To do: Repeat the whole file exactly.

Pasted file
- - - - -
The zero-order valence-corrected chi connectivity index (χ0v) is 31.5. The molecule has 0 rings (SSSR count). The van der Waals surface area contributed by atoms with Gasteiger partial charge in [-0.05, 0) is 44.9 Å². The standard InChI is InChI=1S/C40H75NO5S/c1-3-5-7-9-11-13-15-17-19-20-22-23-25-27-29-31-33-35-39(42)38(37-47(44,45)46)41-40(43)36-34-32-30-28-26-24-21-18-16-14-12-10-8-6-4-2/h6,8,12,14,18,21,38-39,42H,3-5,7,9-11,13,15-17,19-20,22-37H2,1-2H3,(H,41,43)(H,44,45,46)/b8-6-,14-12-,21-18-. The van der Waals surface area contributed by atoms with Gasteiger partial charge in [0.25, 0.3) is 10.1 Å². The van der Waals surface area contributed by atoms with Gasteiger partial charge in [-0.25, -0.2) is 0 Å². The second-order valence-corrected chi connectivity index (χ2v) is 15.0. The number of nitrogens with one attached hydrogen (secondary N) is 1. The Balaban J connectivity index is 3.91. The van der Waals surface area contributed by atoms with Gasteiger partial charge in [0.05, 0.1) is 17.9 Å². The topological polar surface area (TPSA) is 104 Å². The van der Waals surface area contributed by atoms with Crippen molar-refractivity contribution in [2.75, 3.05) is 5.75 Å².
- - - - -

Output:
The zero-order valence-corrected chi connectivity index (χ0v) is 31.5. The molecule has 0 rings (SSSR count). The van der Waals surface area contributed by atoms with Gasteiger partial charge in [-0.05, 0) is 44.9 Å². The standard InChI is InChI=1S/C40H75NO5S/c1-3-5-7-9-11-13-15-17-19-20-22-23-25-27-29-31-33-35-39(42)38(37-47(44,45)46)41-40(43)36-34-32-30-28-26-24-21-18-16-14-12-10-8-6-4-2/h6,8,12,14,18,21,38-39,42H,3-5,7,9-11,13,15-17,19-20,22-37H2,1-2H3,(H,41,43)(H,44,45,46)/b8-6-,14-12-,21-18-. The van der Waals surface area contributed by atoms with Gasteiger partial charge in [0.25, 0.3) is 10.1 Å². The van der Waals surface area contributed by atoms with Gasteiger partial charge in [-0.25, -0.2) is 0 Å². The second-order valence-corrected chi connectivity index (χ2v) is 15.0. The number of nitrogens with one attached hydrogen (secondary N) is 1. The Balaban J connectivity index is 3.91. The van der Waals surface area contributed by atoms with Gasteiger partial charge in [0.05, 0.1) is 17.9 Å². The topological polar surface area (TPSA) is 104 Å². The van der Waals surface area contributed by atoms with Crippen molar-refractivity contribution in [2.75, 3.05) is 5.75 Å².